# A wonderfully confusing little problem (LEONARD MLODINOW) | Part B’

## 31 Dec A wonderfully confusing little problem (LEONARD MLODINOW) | Part B’

In the Monty Hall problem you are facing three doors: behind one door is something valuable, say a shiny red Maserati; behind the other two, an item of far less interest, say the complete works of Shakespeare in Serbian. You have chosen door 1. The sample space in this case is this list of three possible outcomes:

Maserati is behind door 1.
Maserati is behind door 2.
Maserati is behind door 3.

Each of these has a probability of 1 in 3. Since the assumption is that most people would prefer the Maserati, the first case is the winning case, and your chances of having guessed right are 1 in 3.

Now according to the problem, the next thing that happens is that the host, who knows what’s behind all the doors, opens one you did not choose, revealing one of the sets of Shakespeare. In opening this door, the host has used what he knows to avoid revealing the Maserati, so this is not a completely random process. There are two cases to consider.

One is the case in which your initial choice was correct. Let’s call that the Lucky Guess scenario. The host will now randomly open door 2 or door 3, and, if you choose to switch, instead of enjoying a
fast, sexy ride, you’ll be the owner of Troilus and Cressida in the Torlakian dialect. In the Lucky Guess scenario you are better off not switching—but the probability of landing in the Lucky Guess scenario is only 1 in 3.

The other case we must consider is that in which your initial choice was wrong.

We’ll call that the Wrong Guess scenario. The chances you guessed wrong are 2 out of 3, so the Wrong Guess scenario is twice as likely to occur as the Lucky Guess scenario.

How does the Wrong Guess scenario differ from the Lucky Guess scenario?

In the Wrong Guess scenario the Maserati is behind one of the doors you did not choose, and a copy of the Serbian Shakespeare is behind the other unchosen door.

Unlike the Lucky Guess scenario, in this scenario the host does not randomly open an unchosen door. Since he does not want to reveal the Maserati, he chooses to open precisely the door that does not have the Maserati behind it. In other words, in the Wrong Guess scenario the host intervenes in what until now has been a random process.

So the process is no longer random: the host uses his knowledge to bias the result, violating randomness by guaranteeing that if you switch your choice, you will get the fancy red car. Because of this intervention, if you find yourself in the Wrong Guess scenario, you will win if you switch and lose if you don’t.

To summarize: if you are in the Lucky Guess scenario (probability 1 in 3), you’ll win if you stick with your choice. If you are in the Wrong Guess scenario (probability 2 in 3), owing to the actions of
the host, you will win if you switch your choice.

And so your decision comes down to a guess: in which scenario do you find yourself? If you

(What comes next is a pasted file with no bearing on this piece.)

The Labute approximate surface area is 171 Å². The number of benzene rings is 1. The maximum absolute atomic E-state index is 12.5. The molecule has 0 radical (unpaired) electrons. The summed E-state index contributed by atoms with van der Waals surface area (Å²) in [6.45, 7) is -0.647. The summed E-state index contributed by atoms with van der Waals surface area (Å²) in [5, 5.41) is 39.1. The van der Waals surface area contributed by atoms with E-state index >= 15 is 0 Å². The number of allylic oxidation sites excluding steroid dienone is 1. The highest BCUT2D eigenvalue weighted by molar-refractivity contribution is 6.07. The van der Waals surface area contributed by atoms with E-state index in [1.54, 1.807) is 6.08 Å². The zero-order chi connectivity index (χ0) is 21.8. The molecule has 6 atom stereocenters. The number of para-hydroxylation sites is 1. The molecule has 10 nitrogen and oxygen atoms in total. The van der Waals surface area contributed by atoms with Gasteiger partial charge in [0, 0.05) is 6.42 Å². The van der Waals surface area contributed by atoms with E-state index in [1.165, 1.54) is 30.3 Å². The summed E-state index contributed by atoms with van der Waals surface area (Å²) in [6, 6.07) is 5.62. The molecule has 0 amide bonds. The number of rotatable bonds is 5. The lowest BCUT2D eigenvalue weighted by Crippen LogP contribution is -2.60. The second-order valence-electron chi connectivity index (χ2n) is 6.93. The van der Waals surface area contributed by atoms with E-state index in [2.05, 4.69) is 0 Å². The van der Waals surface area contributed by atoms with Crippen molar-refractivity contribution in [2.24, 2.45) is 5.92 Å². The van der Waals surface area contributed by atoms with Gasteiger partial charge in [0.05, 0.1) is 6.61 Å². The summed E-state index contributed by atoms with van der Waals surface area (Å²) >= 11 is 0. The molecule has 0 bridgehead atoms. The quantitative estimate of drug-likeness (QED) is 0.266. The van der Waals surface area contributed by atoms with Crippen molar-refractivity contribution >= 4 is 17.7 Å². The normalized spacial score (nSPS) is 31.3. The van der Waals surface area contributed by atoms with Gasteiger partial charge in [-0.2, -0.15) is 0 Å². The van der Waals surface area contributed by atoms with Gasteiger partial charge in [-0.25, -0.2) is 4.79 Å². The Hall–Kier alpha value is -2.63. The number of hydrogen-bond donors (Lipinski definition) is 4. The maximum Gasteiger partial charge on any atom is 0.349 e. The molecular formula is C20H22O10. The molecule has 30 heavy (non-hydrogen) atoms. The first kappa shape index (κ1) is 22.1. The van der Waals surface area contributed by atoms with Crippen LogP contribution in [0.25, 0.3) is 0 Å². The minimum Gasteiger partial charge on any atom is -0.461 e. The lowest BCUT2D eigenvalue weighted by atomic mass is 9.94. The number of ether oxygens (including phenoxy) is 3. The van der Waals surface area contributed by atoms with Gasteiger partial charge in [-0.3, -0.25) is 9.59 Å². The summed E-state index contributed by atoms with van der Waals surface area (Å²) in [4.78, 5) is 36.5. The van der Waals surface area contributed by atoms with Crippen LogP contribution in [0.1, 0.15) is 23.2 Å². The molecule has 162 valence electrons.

feel that ESP or fate has guided your initial choice, maybe you shouldn’t switch. But unless you can bend silver spoons into pretzels with your brain waves, the odds are 2 to 1 that you are in the Wrong Guess scenario, and so it is better to switch. Statistics from the television program bear this out: those who found themselves in the situation described in the problem and switched their choice won about twice as often as those who did not.

The Monty Hall problem is hard to grasp because unless you think about it carefully, the role of the host, like that of your mother, goes unappreciated.

But the host is fixing the game.

The host’s role can be made obvious if we suppose that instead of 3 doors, there were 100. You still choose door 1, but now you have a probability of 1 in 100 of being right. Meanwhile the chance of the Maserati’s being behind one of the other doors is 99 in 100.

As before, the host opens all but one of the doors that you did not pick, being sure not to open
the door hiding the Maserati if it is one of them. After he is done, the chances are still 1 in 100 that the Maserati was behind the door you chose and still 99 in 100 that it was behind one of the other doors. But now, thanks to the intervention of the host, there is only one door left representing all 99 of those other doors, and so the probability that the Maserati is behind that remaining door is 99 out of 100!

For the earliest known statement of the problem (under a different name) didn’t occur until 1959, in an article by Martin Gardner in Scientific American.

Gardner called it “a wonderfully confusing little problem” and noted that “in no other branch of mathematics is it so easy for experts to blunder as in probability theory.” Of course, to a mathematician a blunder is an issue of embarrassment, but to a gambler it is an issue of livelihood.

The Drunkard’s Walk
LEONARD MLODINOW

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